Teachers at an inner-city school are topping up gas and electricity meters for hard-up families of pupils.
They also buy food and clothing as desperate parents beg for help to keep kids fed and warm amid Tory cuts to benefits that are plunging more and more people into poverty.
Abbey Hey Primary Academy in Gorton, Manchester, even has its own foodbank.
Head Paul Graham said: “I’ve been head for five years and I’ve seen it get worse. We are buying shoes, food, electricity and gas.
“They have nobody else to support them. They bring their meter card and we go to the shop and top it up. It’s not unusual, it happens at least once a month.
“The clothes. It could be coats, shoes, school uniform. The parents are desperate.
“There are a lot more refugee families, more people are living in deprivation. There have been cuts in provision for families.
"There are all kinds of reasons. What we try to do is help. It’s not just about education.”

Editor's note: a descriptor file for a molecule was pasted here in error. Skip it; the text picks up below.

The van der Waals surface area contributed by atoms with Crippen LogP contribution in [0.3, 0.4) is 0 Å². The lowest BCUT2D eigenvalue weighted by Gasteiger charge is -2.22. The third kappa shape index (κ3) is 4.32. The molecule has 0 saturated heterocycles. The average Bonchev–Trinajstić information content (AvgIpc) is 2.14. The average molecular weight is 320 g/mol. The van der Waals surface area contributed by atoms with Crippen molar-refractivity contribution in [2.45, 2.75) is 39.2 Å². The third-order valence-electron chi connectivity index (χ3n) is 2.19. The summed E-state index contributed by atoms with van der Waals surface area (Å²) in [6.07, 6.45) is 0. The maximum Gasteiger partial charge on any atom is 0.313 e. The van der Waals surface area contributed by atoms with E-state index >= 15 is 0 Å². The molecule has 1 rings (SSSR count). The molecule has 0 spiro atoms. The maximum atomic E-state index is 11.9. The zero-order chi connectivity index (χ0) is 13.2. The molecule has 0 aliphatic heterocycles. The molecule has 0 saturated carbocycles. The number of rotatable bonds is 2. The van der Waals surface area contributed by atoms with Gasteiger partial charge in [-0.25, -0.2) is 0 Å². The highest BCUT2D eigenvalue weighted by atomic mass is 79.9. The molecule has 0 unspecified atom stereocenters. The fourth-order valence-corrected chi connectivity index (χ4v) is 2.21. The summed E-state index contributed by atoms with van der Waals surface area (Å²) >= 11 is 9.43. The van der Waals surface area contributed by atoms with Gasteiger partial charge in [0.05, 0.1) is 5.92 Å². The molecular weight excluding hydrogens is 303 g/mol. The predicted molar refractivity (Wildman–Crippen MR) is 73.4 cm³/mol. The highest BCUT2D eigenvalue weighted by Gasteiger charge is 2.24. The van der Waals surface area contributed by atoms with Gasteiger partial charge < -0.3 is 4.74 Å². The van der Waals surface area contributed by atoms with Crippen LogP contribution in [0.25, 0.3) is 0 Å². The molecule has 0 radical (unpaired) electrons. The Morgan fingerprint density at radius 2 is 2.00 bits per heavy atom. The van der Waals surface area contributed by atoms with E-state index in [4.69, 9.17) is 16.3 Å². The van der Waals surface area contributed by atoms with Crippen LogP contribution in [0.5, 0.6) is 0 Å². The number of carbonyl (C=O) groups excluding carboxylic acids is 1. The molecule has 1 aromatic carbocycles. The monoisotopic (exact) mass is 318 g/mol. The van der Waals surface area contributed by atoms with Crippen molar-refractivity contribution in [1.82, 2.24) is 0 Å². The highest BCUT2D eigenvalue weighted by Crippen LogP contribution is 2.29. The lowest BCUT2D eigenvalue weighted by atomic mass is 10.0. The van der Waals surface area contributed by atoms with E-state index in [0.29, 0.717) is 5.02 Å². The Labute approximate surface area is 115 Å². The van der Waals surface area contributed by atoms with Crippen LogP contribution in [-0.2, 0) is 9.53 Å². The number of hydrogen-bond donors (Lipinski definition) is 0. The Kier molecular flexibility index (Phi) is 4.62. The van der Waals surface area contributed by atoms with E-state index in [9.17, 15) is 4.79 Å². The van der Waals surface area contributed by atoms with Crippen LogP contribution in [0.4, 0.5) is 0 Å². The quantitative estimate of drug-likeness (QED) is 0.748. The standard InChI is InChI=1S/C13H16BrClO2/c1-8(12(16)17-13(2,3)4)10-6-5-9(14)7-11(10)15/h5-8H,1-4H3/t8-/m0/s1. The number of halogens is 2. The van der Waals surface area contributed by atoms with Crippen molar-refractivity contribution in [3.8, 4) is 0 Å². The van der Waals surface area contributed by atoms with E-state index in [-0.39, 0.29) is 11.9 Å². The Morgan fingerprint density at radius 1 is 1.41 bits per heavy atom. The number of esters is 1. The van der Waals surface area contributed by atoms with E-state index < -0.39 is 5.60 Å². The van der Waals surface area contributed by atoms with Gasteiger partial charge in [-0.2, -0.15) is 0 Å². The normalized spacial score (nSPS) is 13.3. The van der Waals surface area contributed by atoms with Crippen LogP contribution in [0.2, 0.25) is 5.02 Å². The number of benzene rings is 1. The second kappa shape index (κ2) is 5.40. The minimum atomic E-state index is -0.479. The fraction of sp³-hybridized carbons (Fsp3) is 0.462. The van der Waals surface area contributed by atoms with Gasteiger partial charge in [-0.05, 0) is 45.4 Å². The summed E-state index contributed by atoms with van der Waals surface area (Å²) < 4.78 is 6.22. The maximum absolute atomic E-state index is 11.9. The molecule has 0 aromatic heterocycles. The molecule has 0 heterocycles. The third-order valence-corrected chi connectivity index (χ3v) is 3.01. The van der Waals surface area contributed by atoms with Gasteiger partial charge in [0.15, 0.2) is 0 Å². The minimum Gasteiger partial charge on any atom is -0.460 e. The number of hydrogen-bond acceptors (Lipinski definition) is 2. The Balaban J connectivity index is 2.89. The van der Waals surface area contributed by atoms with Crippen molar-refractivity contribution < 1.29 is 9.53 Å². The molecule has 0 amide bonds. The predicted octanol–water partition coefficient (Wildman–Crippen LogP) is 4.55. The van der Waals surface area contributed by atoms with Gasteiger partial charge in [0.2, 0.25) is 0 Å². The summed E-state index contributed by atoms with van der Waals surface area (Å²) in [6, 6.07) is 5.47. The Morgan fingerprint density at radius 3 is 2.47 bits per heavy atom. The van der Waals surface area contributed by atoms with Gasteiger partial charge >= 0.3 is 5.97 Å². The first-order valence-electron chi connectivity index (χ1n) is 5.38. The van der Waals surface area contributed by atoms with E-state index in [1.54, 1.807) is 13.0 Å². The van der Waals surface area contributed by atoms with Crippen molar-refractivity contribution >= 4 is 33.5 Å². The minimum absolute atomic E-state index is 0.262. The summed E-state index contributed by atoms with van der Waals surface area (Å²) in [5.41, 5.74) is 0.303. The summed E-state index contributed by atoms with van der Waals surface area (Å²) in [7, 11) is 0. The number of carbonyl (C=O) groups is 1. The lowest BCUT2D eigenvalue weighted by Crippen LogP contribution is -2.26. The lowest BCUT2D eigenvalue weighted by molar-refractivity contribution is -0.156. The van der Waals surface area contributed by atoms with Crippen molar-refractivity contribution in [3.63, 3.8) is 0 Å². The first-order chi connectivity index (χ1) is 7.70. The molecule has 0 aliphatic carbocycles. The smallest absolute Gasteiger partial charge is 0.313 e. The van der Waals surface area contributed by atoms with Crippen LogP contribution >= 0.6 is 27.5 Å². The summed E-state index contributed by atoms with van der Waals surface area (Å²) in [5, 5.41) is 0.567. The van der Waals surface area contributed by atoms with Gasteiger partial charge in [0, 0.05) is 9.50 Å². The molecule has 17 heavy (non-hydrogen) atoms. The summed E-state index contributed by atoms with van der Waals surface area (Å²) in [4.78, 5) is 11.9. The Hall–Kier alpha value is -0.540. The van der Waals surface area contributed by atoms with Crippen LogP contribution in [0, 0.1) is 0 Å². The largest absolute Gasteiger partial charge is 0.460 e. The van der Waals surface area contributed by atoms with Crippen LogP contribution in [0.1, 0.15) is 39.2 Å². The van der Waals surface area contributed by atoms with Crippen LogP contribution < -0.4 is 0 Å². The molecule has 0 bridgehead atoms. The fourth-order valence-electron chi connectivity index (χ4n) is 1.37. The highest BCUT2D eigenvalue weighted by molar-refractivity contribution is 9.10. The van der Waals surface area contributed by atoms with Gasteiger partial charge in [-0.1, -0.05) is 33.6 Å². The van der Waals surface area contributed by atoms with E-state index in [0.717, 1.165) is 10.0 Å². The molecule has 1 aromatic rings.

The scandal came to light after the Mirror highlighted a survey by 1,026 teachers in the National Education Union which showed distressing levels of child poverty in England.
More than half believe that children will go hungry over Christmas and warned a growing number are living in poverty this winter.
Portsmouth’s Medina Primary School sends food parcels to needy families and keeps a stock of clothes for pupils without essentials.
Head Howard Payne said he has seen a four-fold rise in kids with child protection issues “intrinsically linked to poverty”. He added: “We would like to do more, but it is a sticking plaster on a bigger problem.”
NEU joint general secretary Kevin Courtney added: “Local authority support services have all but disappeared through lack of government funding. Parents in desperation feel they have nowhere to go for help other than their child’s school.”
Earlier this week it emerged North Denes Junior School in Great Yarmouth, Norfolk, had opened a foodbank after teachers noticed hungry pupils were stealing food from classmates’ packed lunches.
A government spokesman said: “Teachers shouldn’t have to step in to tackle the issues highlighted by this survey, and we’re already taking action to make sure that they don’t have to.
“We are committed to ensuring that every child gets the very best chances in life.”
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